@tff.tf_computation()
def add_one(value):
  return value + 1.0

class ExampleTaskFactory(tff.aggregators.UnweightedAggregationFactory):

  def __init__(self, inner_factory=None):
    if inner_factory is None:
      inner_factory = tff.aggregators.SumFactory()
    self._inner_factory = inner_factory

  def create(self, value_type):
    inner_process = self._inner_factory.create(value_type)

    @tff.federated_computation()
    def initialize_fn():
      my_state = tff.federated_value(0.0, tff.SERVER)
      inner_state = inner_process.initialize()
      return tff.federated_zip((my_state, inner_state))

    @tff.federated_computation(initialize_fn.type_signature.result,
                               tff.type_at_clients(value_type))
    def next_fn(state, value):
      my_state, inner_state = state
      my_new_state = tff.federated_map(add_one, my_state)
      my_state_at_clients = tff.federated_broadcast(my_new_state)
      scaled_value = tff.federated_map(scale, (value, my_state_at_clients))

      # Delegation to an inner factory, returning values placed at SERVER.
      inner_output = inner_process.next(inner_state, scaled_value)

      unscaled_value = tff.federated_map(unscale, (inner_output.result, my_new_state))

      new_state = tff.federated_zip((my_new_state, inner_output.state))
      measurements = tff.federated_zip(
          collections.OrderedDict(
              scaled_value=inner_output.result,
              example_task=inner_output.measurements))

      return tff.templates.MeasuredProcessOutput(
          state=new_state, result=unscaled_value, measurements=measurements)

    return tff.templates.AggregationProcess(initialize_fn, next_fn)

When delegating to the inner_process.next function, the return structure we get is a tff.templates.MeasuredProcessOutput, with the same three fields - state, result and measurements. When creating the overall return structure of the composed aggregation process, the state and measurements fields should be generally composed and returned together. In contrast, the result field corresponds to the value being aggregated and instead "flows through" the composed aggregation.

The state object should be seen as an implementation detail of the factory, and thus the composition could be of any structure. However, measurements correspond to values to be reported to the user at some point. Therefore, we recommend to use OrderedDict, with composed naming such that it would be clear where in an composition does a reported metric comes from.

Note also the use of the tff.federated_zip operator. The state object contolled by the created process should be a tff.FederatedType. If we had instead returned (this_state, inner_state) in the initialize_fn, its return type signature would be a tff.StructType containing a 2-tuple of tff.FederatedTypes. The use of tff.federated_zip "lifts" the tff.FederatedType to the top level. This is similarly used in the next_fn when preparing the state and measurements to be returned.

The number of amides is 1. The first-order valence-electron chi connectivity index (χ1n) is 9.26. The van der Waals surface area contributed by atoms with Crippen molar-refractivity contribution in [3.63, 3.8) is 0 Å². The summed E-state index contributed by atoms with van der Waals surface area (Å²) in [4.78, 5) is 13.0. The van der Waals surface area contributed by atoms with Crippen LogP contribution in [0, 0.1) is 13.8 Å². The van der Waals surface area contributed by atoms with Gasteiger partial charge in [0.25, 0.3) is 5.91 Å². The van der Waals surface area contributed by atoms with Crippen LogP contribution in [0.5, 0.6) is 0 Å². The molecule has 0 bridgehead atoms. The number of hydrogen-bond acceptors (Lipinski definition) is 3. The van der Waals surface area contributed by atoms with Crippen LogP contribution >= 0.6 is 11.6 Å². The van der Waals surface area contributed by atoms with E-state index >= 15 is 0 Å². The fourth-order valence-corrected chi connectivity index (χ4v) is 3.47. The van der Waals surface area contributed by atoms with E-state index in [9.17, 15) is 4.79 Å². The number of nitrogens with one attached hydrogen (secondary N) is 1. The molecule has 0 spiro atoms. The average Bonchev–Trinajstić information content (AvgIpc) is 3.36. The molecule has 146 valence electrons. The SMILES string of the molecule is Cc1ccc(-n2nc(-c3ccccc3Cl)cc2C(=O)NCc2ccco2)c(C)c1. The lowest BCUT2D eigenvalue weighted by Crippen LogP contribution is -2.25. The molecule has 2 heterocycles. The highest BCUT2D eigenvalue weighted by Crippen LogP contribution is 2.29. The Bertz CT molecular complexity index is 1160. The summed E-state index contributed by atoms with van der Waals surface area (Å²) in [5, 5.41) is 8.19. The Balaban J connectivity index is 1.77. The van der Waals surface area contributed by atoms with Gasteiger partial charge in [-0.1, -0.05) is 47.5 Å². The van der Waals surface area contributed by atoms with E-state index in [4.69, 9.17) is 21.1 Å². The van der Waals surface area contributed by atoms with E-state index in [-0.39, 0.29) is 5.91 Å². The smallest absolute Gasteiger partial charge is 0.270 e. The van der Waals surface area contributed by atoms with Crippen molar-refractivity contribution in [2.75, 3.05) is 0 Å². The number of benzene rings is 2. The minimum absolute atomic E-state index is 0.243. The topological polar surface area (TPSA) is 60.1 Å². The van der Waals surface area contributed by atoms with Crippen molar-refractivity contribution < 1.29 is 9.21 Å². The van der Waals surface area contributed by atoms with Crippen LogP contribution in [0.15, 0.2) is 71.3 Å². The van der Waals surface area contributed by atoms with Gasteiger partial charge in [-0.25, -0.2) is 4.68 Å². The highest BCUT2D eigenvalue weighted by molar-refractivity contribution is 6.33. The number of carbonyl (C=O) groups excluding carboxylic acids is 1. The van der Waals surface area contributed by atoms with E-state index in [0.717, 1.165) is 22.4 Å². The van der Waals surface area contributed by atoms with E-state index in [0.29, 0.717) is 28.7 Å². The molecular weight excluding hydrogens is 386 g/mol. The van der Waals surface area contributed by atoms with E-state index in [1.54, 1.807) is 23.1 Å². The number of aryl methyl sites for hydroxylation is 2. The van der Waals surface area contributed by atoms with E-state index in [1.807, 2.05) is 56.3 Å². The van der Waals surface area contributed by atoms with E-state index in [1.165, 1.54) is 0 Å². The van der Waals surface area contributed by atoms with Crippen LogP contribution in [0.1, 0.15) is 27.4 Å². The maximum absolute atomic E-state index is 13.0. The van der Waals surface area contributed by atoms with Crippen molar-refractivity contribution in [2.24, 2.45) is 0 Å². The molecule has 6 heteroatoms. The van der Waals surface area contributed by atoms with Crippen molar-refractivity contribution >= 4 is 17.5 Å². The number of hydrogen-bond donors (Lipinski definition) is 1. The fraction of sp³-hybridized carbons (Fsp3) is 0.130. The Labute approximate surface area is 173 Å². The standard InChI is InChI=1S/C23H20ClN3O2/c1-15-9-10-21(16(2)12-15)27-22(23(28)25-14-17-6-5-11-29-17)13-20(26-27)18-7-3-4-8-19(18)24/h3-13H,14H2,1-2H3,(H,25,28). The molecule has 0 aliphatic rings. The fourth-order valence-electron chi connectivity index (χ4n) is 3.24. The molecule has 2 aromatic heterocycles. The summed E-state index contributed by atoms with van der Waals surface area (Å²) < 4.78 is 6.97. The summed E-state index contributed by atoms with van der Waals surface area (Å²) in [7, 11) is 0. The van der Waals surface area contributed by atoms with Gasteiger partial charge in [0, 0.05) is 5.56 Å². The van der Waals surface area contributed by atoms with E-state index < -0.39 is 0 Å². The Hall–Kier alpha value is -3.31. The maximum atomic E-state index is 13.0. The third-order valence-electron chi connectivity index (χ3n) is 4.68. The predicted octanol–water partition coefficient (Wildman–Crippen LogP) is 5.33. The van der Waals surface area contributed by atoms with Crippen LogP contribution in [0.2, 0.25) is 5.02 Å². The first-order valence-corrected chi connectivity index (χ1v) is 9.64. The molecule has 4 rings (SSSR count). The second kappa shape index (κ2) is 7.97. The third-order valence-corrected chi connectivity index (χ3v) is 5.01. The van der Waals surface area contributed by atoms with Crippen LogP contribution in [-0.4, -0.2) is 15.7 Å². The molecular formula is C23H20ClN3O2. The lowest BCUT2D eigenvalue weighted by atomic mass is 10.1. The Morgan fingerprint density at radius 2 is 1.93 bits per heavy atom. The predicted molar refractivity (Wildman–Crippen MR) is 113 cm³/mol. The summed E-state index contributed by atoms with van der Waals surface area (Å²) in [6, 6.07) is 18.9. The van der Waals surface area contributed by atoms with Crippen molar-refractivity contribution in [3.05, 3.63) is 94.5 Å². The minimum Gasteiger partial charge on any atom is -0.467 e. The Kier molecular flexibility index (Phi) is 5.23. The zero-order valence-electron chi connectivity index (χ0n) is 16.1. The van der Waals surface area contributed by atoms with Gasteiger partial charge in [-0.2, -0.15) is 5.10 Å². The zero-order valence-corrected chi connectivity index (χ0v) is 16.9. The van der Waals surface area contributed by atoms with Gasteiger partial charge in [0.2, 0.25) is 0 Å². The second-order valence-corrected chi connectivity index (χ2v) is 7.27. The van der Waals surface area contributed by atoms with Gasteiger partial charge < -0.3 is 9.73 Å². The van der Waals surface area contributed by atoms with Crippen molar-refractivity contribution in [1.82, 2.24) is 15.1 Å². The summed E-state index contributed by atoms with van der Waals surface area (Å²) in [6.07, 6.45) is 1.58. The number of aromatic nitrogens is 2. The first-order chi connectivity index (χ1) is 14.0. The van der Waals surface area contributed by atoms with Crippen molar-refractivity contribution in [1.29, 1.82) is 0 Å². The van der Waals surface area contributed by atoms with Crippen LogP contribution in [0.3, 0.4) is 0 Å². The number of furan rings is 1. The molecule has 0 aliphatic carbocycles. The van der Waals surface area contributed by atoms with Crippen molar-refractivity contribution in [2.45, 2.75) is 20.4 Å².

Finally, we can see how this can be used with the default inner aggregation:

client_data = (1.0, 2.0, 5.0)
factory = ExampleTaskFactory()
aggregation_process = factory.create(tff.TensorType(tf.float32))
state = aggregation_process.initialize()

output = aggregation_process.next(state, client_data)
print('| Round #1')
print(f'|           Aggregation result: {output.result}   (expected 8.0)')
print(f'| measurements[\'scaled_value\']: {output.measurements["scaled_value"]}')
print(f'| measurements[\'example_task\']: {output.measurements["example_task"]}')

output = aggregation_process.next(output.state, client_data)
print('\n| Round #2')
print(f'|           Aggregation result: {output.result}   (expected 8.0)')
print(f'| measurements[\'scaled_value\']: {output.measurements["scaled_value"]}')
print(f'| measurements[\'example_task\']: {output.measurements["example_task"]}')
| Round #1
|           Aggregation result: 8.0   (expected 8.0)
| measurements['scaled_value']: 8.0
| measurements['example_task']: ()

| Round #2
|           Aggregation result: 8.0   (expected 8.0)
| measurements['scaled_value']: 16.0
| measurements['example_task']: ()

... and with a different inner aggregation. For example, an ExampleTaskFactory:

client_data = (1.0, 2.0, 5.0)
# Note the inner delegation can be to any UnweightedAggregaionFactory.
# In this case, each factory creates process that multiplies by the iteration
# index (1, 2, 3, ...), thus their combination multiplies by (1, 4, 9, ...).
factory = ExampleTaskFactory(ExampleTaskFactory())
aggregation_process = factory.create(tff.TensorType(tf.float32))
state = aggregation_process.initialize()

output = aggregation_process.next(state, client_data)
print('| Round #1')
print(f'|           Aggregation result: {output.result}   (expected 8.0)')
print(f'| measurements[\'scaled_value\']: {output.measurements["scaled_value"]}')
print(f'| measurements[\'example_task\']: {output.measurements["example_task"]}')

output = aggregation_process.next(output.state, client_data)
print('\n| Round #2')
print(f'|           Aggregation result: {output.result}   (expected 8.0)')
print(f'| measurements[\'scaled_value\']: {output.measurements["scaled_value"]}')
print(f'| measurements[\'example_task\']: {output.measurements["example_task"]}')
| Round #1
|           Aggregation result: 8.0   (expected 8.0)
| measurements['scaled_value']: 8.0
| measurements['example_task']: OrderedDict([('scaled_value', 8.0), ('example_task', ())])

| Round #2
|           Aggregation result: 8.0   (expected 8.0)
| measurements['scaled_value']: 16.0
| measurements['example_task']: OrderedDict([('scaled_value', 32.0), ('example_task', ())])

Summary

In this tutorial, we explained the best practices to follow in order to create a general-purpose aggregation building block, represented as an aggregation factory. The generality comes through the design intent in two ways:

  1. Parameterized computations. Aggregation is an independent building block that can be plugged into other TFF modules designed to work with tff.aggregators to parameterize their necessary aggregation, such as tff.learning.build_federated_averaging_process.
  2. Aggregation composition. An aggregation building block can be composed with other aggregation building blocks to create more complex composite aggregations.